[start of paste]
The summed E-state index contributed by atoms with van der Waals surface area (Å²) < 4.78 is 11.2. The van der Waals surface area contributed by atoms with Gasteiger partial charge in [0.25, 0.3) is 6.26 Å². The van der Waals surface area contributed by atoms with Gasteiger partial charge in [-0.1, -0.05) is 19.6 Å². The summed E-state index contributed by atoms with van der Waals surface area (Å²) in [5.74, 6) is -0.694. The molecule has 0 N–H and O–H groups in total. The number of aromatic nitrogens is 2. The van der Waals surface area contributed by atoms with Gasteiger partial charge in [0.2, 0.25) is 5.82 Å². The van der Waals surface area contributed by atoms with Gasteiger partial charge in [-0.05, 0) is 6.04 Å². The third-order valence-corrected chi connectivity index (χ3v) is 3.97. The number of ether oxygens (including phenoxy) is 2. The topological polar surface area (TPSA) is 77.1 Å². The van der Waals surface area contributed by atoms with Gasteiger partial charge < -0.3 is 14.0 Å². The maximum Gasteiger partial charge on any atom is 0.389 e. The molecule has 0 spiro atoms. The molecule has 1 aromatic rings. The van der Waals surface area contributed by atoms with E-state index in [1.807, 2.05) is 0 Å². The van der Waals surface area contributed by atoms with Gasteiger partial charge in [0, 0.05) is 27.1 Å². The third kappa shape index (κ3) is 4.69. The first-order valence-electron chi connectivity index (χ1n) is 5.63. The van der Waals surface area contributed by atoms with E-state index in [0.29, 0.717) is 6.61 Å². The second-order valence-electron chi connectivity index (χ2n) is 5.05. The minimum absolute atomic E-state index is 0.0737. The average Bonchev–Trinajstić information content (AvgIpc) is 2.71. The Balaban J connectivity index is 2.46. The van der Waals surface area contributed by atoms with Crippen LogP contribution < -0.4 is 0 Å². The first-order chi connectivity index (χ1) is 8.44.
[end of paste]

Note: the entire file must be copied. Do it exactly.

The summed E-state index contributed by atoms with van der Waals surface area (Å²) < 4.78 is 11.2. The van der Waals surface area contributed by atoms with Gasteiger partial charge in [0.25, 0.3) is 6.26 Å². The van der Waals surface area contributed by atoms with Gasteiger partial charge in [-0.1, -0.05) is 19.6 Å². The summed E-state index contributed by atoms with van der Waals surface area (Å²) in [5.74, 6) is -0.694. The molecule has 0 N–H and O–H groups in total. The number of aromatic nitrogens is 2. The van der Waals surface area contributed by atoms with Gasteiger partial charge in [0.2, 0.25) is 5.82 Å². The van der Waals surface area contributed by atoms with Gasteiger partial charge in [-0.05, 0) is 6.04 Å². The third-order valence-corrected chi connectivity index (χ3v) is 3.97. The number of ether oxygens (including phenoxy) is 2. The topological polar surface area (TPSA) is 77.1 Å². The van der Waals surface area contributed by atoms with Gasteiger partial charge < -0.3 is 14.0 Å². The maximum Gasteiger partial charge on any atom is 0.389 e. The molecule has 0 spiro atoms. The molecule has 1 aromatic rings. The van der Waals surface area contributed by atoms with E-state index in [1.807, 2.05) is 0 Å². The van der Waals surface area contributed by atoms with Gasteiger partial charge in [0, 0.05) is 27.1 Å². The third kappa shape index (κ3) is 4.69. The first-order valence-electron chi connectivity index (χ1n) is 5.63. The van der Waals surface area contributed by atoms with E-state index in [0.29, 0.717) is 6.61 Å². The second-order valence-electron chi connectivity index (χ2n) is 5.05. The minimum absolute atomic E-state index is 0.0737. The average Bonchev–Trinajstić information content (AvgIpc) is 2.71. The Balaban J connectivity index is 2.46. The van der Waals surface area contributed by atoms with Crippen LogP contribution < -0.4 is 0 Å². The first-order chi connectivity index (χ1) is 8.44.